The Baltimore Police Department gave the State Attorney’s office the results of their investigation into the death of Freddie Gray on Thursday, but they refused to release any information on their findings (aside from the existence of a previously undisclosed fourth police van stop, which only raised more questions). However, those familiar with the report said it concluded that Gray died from a spinal injury sustained after he was handcuffed and loaded into the van. Police sources tell Baltimore’s WJLA that the medical examiner concluded Gray broke his neck when his head slammed into a wall inside the van, and they found a head injury that matches a bolt inside the vehicle.
An anonymous official told the Washington Post that Gray had other head injuries as well. They said the injuries were consistent with those seen in car collisions, but investigators have not determined how Gray was injured or whether his wounds were self-inflicted.
A controversial police document leaked to the Post on Wednesday said an unnamed second passenger in the van told police he heard Gray “banging against the walls” and believed he “was intentionally trying to injure himself.” The other prisoner, 22-year-old Donta Allen, came forward on Thursday and confirmed that he heard banging when he got in the van. “When I got in the van, I didn’t hear nothing. It was a smooth ride. We went straight to the police station. All I heard was a little banging for about four seconds. I just heard little banging, just little banging,” Allen told WBAL. “I told homicide that. I don’t work for the police. I did not tell the police nothing.”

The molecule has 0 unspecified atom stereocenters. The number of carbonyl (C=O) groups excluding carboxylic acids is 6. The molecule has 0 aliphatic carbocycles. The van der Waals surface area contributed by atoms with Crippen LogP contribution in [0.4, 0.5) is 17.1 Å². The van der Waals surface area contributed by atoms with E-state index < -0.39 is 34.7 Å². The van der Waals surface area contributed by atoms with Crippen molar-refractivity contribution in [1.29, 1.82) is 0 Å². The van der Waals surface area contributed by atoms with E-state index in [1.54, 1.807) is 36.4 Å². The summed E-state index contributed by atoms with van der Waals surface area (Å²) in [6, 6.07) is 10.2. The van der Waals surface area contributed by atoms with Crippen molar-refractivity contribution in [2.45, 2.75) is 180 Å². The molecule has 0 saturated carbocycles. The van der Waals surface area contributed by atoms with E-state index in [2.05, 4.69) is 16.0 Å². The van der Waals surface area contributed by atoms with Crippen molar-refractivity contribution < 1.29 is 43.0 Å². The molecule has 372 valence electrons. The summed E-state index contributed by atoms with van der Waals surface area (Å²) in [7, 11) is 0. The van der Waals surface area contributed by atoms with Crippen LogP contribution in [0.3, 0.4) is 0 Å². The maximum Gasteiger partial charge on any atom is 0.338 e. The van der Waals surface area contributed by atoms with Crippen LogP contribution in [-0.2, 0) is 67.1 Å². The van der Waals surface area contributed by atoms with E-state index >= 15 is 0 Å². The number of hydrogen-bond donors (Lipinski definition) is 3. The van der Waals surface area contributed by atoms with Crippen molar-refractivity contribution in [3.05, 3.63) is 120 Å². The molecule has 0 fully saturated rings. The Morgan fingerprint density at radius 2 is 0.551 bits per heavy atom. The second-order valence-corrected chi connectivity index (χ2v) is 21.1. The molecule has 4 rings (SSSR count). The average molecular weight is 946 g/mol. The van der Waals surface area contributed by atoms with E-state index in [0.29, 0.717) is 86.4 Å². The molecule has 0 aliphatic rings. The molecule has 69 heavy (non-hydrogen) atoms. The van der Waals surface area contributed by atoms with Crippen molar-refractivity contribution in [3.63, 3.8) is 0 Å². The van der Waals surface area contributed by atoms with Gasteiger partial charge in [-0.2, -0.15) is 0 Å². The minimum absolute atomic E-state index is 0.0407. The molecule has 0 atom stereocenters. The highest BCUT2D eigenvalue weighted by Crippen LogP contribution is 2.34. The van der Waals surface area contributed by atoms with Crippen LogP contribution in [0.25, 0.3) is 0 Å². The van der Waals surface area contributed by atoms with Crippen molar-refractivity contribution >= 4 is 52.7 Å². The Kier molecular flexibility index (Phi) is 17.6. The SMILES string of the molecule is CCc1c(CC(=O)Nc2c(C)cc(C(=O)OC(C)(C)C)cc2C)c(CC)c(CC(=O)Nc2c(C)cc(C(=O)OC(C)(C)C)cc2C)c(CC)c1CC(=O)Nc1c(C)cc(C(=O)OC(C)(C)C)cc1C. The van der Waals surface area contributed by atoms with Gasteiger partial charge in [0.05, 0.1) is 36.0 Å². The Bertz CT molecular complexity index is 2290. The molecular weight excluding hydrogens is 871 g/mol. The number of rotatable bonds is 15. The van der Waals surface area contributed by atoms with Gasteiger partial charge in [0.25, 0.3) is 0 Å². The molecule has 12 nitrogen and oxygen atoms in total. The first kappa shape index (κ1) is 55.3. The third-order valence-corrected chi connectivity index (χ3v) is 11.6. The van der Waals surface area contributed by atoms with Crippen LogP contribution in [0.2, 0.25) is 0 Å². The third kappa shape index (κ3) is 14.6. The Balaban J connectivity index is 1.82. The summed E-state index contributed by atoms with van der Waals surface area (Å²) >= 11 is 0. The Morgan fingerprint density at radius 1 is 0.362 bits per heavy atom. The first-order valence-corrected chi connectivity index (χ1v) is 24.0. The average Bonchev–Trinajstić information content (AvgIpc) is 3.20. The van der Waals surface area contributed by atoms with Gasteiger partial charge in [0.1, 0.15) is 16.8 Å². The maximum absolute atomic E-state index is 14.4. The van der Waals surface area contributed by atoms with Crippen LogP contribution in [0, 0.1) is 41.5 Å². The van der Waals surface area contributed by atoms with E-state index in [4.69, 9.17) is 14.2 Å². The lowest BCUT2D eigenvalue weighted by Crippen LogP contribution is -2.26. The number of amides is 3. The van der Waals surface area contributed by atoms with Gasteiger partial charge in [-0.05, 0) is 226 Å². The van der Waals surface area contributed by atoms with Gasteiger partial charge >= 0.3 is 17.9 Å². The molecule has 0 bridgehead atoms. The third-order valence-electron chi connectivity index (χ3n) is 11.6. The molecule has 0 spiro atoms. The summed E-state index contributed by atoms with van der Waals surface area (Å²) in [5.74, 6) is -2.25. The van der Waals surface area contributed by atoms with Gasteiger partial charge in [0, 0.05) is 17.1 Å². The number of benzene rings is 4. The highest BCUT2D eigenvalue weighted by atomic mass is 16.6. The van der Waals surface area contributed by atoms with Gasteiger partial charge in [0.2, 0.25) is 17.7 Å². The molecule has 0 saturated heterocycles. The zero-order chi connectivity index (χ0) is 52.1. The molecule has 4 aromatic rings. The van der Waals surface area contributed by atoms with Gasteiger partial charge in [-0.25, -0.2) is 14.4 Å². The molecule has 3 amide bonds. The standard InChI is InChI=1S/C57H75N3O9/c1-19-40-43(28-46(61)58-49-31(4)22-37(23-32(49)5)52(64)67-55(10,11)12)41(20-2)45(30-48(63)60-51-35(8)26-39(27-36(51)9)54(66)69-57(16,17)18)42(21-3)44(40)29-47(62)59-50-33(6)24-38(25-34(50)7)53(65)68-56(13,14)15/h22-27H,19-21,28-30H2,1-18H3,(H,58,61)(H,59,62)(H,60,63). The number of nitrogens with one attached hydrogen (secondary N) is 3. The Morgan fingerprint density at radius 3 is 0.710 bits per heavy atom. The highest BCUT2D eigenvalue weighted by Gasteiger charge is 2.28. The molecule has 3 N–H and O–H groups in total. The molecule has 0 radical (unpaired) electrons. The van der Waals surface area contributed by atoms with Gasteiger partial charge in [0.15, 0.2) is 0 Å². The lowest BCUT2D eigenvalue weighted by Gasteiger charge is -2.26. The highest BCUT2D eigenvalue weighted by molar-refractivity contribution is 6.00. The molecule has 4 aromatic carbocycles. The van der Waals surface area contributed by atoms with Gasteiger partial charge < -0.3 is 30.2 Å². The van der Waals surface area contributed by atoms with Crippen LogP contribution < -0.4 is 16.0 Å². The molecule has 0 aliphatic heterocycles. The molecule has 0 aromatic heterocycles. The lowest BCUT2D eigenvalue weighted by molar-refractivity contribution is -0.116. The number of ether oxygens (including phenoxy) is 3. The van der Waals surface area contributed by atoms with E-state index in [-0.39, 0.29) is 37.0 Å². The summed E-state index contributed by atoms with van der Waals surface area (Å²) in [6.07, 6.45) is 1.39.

But in an interview with WJZ, Allen said police are misconstruing his words, and he’s angry that the report was leaked. “They trying to make it seem like I told them that, I made it like Freddie Gray did that to hisself [sic],” he said. “Why the [expletive] would he do that to hisself?” Allen added that he’s now afraid for his life. “I had two options today right, either come and talk to y’all and get my credibility straight with ya’ll and not get killed by these [expletive] or not tell a true story,” Allen said. “The only reason I’m doing this is because they put my name in a bad state.”
Allen said he was taken into custody because he allegedly stole a cigarette from a store, but he was never charged. (Previously the Post reported that the other prisoner was a “a 38-year-old man accused of violating a protective order.”) Allen could not see Gray because they were separated by a metal wall, and multiple experts told the Daily Beast that it’s impossible to intentionally sever your own spinal cord in that situation.
Police have admitted that Gray was not belted in, though recently updated department rules require the use of seat belts on prisoners. Allen suggests the final leg of the drive was not a “rough ride,” but there were three stops before he was put in the van. Allen claims that when they got to the station, he heard police say, “We got him, we gave him a run for his money.”
Another possibility: Gray was injured during the arrest, but the symptoms didn’t become apparent until he was in the van. “It’s possible to have an injury to your spinal cord that gets worse over time and eventually progresses to complete paralysis,” Anand Veeravagu, a Stanford University Medical Center neurosurgeon who specializes in traumatic brain and spinal cord injuries, told the Daily Beast.
Three weeks after Gray’s death, we still don’t know much about how he was injured, and officials say they still need more time. When asked to address claims about the police report, a spokesman for the state office of the chief medical examiner said, “We don’t do preliminary findings, and the investigation isn’t concluded.”